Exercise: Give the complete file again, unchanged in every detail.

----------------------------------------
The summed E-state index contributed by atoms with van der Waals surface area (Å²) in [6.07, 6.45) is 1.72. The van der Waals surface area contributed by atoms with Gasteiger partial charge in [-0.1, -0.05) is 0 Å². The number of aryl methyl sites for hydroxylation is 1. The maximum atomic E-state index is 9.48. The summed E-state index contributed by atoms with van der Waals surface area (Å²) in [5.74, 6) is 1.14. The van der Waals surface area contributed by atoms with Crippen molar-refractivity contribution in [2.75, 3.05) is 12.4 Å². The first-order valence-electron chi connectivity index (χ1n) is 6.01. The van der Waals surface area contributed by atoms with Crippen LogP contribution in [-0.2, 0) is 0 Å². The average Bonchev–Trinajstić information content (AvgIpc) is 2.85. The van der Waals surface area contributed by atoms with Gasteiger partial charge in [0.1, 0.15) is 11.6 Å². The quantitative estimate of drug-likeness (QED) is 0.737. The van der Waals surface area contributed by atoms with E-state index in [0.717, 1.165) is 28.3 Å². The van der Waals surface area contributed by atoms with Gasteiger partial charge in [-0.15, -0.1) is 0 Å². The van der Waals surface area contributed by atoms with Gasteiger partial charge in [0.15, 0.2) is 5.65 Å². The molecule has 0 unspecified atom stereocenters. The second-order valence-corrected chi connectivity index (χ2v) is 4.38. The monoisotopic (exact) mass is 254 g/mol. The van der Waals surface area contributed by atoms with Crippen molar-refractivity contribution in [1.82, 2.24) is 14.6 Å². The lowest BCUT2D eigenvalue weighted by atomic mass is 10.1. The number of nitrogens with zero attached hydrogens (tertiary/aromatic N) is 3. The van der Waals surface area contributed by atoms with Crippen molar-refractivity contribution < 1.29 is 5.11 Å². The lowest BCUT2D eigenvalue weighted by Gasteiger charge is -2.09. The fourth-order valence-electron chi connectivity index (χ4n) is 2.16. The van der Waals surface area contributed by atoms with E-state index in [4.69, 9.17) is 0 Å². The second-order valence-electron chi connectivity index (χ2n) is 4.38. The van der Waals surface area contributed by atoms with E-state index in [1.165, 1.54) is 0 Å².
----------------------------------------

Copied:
The summed E-state index contributed by atoms with van der Waals surface area (Å²) in [6.07, 6.45) is 1.72. The van der Waals surface area contributed by atoms with Gasteiger partial charge in [-0.1, -0.05) is 0 Å². The number of aryl methyl sites for hydroxylation is 1. The maximum atomic E-state index is 9.48. The summed E-state index contributed by atoms with van der Waals surface area (Å²) in [5.74, 6) is 1.14. The van der Waals surface area contributed by atoms with Crippen molar-refractivity contribution in [2.75, 3.05) is 12.4 Å². The first-order valence-electron chi connectivity index (χ1n) is 6.01. The van der Waals surface area contributed by atoms with Crippen LogP contribution in [-0.2, 0) is 0 Å². The average Bonchev–Trinajstić information content (AvgIpc) is 2.85. The van der Waals surface area contributed by atoms with Gasteiger partial charge in [0.1, 0.15) is 11.6 Å². The quantitative estimate of drug-likeness (QED) is 0.737. The van der Waals surface area contributed by atoms with E-state index in [0.717, 1.165) is 28.3 Å². The van der Waals surface area contributed by atoms with Gasteiger partial charge in [-0.15, -0.1) is 0 Å². The van der Waals surface area contributed by atoms with Gasteiger partial charge in [0.15, 0.2) is 5.65 Å². The molecule has 0 unspecified atom stereocenters. The second-order valence-corrected chi connectivity index (χ2v) is 4.38. The monoisotopic (exact) mass is 254 g/mol. The van der Waals surface area contributed by atoms with Crippen molar-refractivity contribution in [1.82, 2.24) is 14.6 Å². The lowest BCUT2D eigenvalue weighted by atomic mass is 10.1. The number of nitrogens with zero attached hydrogens (tertiary/aromatic N) is 3. The van der Waals surface area contributed by atoms with Crippen molar-refractivity contribution < 1.29 is 5.11 Å². The lowest BCUT2D eigenvalue weighted by Gasteiger charge is -2.09. The fourth-order valence-electron chi connectivity index (χ4n) is 2.16. The van der Waals surface area contributed by atoms with E-state index in [4.69, 9.17) is 0 Å². The second-order valence-electron chi connectivity index (χ2n) is 4.38. The van der Waals surface area contributed by atoms with E-state index in [1.165, 1.54) is 0 Å².